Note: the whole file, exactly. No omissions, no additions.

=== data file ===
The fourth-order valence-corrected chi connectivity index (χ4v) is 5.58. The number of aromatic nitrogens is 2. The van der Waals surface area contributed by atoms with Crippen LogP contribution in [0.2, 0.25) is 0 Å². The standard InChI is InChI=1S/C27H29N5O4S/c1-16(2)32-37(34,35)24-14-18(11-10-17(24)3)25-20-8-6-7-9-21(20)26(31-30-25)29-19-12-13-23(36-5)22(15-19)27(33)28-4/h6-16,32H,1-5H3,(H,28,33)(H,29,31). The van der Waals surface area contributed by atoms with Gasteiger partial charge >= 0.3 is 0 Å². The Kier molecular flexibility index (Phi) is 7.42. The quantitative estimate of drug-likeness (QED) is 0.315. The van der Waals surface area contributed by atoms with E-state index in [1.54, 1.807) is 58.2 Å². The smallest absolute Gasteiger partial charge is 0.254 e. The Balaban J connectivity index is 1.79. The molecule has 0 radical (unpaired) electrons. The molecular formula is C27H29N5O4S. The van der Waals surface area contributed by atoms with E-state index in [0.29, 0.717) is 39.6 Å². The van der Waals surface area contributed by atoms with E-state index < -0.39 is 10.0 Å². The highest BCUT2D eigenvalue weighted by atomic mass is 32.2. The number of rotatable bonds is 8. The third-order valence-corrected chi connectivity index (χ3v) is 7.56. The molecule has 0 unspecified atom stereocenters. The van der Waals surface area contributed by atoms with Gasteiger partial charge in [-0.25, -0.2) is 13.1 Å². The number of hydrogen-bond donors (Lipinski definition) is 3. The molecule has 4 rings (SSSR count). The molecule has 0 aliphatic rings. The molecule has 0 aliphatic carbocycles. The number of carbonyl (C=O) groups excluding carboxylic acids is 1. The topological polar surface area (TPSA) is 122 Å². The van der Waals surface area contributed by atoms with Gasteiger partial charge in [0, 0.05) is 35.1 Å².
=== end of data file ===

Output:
The fourth-order valence-corrected chi connectivity index (χ4v) is 5.58. The number of aromatic nitrogens is 2. The van der Waals surface area contributed by atoms with Crippen LogP contribution in [0.2, 0.25) is 0 Å². The standard InChI is InChI=1S/C27H29N5O4S/c1-16(2)32-37(34,35)24-14-18(11-10-17(24)3)25-20-8-6-7-9-21(20)26(31-30-25)29-19-12-13-23(36-5)22(15-19)27(33)28-4/h6-16,32H,1-5H3,(H,28,33)(H,29,31). The van der Waals surface area contributed by atoms with Gasteiger partial charge >= 0.3 is 0 Å². The Kier molecular flexibility index (Phi) is 7.42. The quantitative estimate of drug-likeness (QED) is 0.315. The van der Waals surface area contributed by atoms with E-state index in [1.54, 1.807) is 58.2 Å². The smallest absolute Gasteiger partial charge is 0.254 e. The Balaban J connectivity index is 1.79. The molecule has 0 radical (unpaired) electrons. The molecular formula is C27H29N5O4S. The van der Waals surface area contributed by atoms with E-state index in [0.29, 0.717) is 39.6 Å². The van der Waals surface area contributed by atoms with E-state index < -0.39 is 10.0 Å². The highest BCUT2D eigenvalue weighted by atomic mass is 32.2. The number of rotatable bonds is 8. The third-order valence-corrected chi connectivity index (χ3v) is 7.56. The molecule has 0 unspecified atom stereocenters. The van der Waals surface area contributed by atoms with Gasteiger partial charge in [-0.25, -0.2) is 13.1 Å². The number of hydrogen-bond donors (Lipinski definition) is 3. The molecule has 4 rings (SSSR count). The molecule has 0 aliphatic rings. The molecule has 0 aliphatic carbocycles. The number of carbonyl (C=O) groups excluding carboxylic acids is 1. The topological polar surface area (TPSA) is 122 Å². The van der Waals surface area contributed by atoms with Gasteiger partial charge in [0, 0.05) is 35.1 Å².